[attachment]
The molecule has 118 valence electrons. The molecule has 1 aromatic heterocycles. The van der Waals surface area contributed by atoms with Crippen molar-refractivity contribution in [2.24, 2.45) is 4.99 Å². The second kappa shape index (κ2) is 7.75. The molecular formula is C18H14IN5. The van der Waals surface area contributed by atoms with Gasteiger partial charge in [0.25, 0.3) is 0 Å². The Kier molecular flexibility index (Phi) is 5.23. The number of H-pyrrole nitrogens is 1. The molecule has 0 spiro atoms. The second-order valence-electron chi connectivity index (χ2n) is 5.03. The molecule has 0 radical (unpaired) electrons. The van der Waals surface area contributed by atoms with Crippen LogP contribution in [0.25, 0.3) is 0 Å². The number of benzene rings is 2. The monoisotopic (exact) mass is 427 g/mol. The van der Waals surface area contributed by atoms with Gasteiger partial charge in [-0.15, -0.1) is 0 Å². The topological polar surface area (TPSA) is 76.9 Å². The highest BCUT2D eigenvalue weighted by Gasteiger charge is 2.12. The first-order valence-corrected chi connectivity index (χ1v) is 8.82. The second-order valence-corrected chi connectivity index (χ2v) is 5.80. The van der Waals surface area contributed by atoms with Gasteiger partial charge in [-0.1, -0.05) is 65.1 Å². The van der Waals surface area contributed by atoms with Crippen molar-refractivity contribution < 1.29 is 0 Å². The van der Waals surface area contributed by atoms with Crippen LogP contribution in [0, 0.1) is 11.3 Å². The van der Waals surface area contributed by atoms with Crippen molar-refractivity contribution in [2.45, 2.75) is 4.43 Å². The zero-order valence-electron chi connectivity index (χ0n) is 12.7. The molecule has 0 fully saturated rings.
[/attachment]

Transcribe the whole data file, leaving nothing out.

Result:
The molecule has 118 valence electrons. The molecule has 1 aromatic heterocycles. The van der Waals surface area contributed by atoms with Crippen molar-refractivity contribution in [2.24, 2.45) is 4.99 Å². The second kappa shape index (κ2) is 7.75. The molecular formula is C18H14IN5. The van der Waals surface area contributed by atoms with Gasteiger partial charge in [0.25, 0.3) is 0 Å². The Kier molecular flexibility index (Phi) is 5.23. The number of H-pyrrole nitrogens is 1. The molecule has 0 spiro atoms. The second-order valence-electron chi connectivity index (χ2n) is 5.03. The molecule has 0 radical (unpaired) electrons. The van der Waals surface area contributed by atoms with Crippen LogP contribution in [0.25, 0.3) is 0 Å². The number of benzene rings is 2. The monoisotopic (exact) mass is 427 g/mol. The van der Waals surface area contributed by atoms with Gasteiger partial charge in [-0.15, -0.1) is 0 Å². The topological polar surface area (TPSA) is 76.9 Å². The highest BCUT2D eigenvalue weighted by Gasteiger charge is 2.12. The first-order valence-corrected chi connectivity index (χ1v) is 8.82. The second-order valence-corrected chi connectivity index (χ2v) is 5.80. The van der Waals surface area contributed by atoms with Gasteiger partial charge in [-0.1, -0.05) is 65.1 Å². The van der Waals surface area contributed by atoms with Crippen molar-refractivity contribution < 1.29 is 0 Å². The van der Waals surface area contributed by atoms with Crippen LogP contribution in [0, 0.1) is 11.3 Å². The van der Waals surface area contributed by atoms with Crippen molar-refractivity contribution in [2.45, 2.75) is 4.43 Å². The zero-order valence-electron chi connectivity index (χ0n) is 12.7. The molecule has 0 fully saturated rings.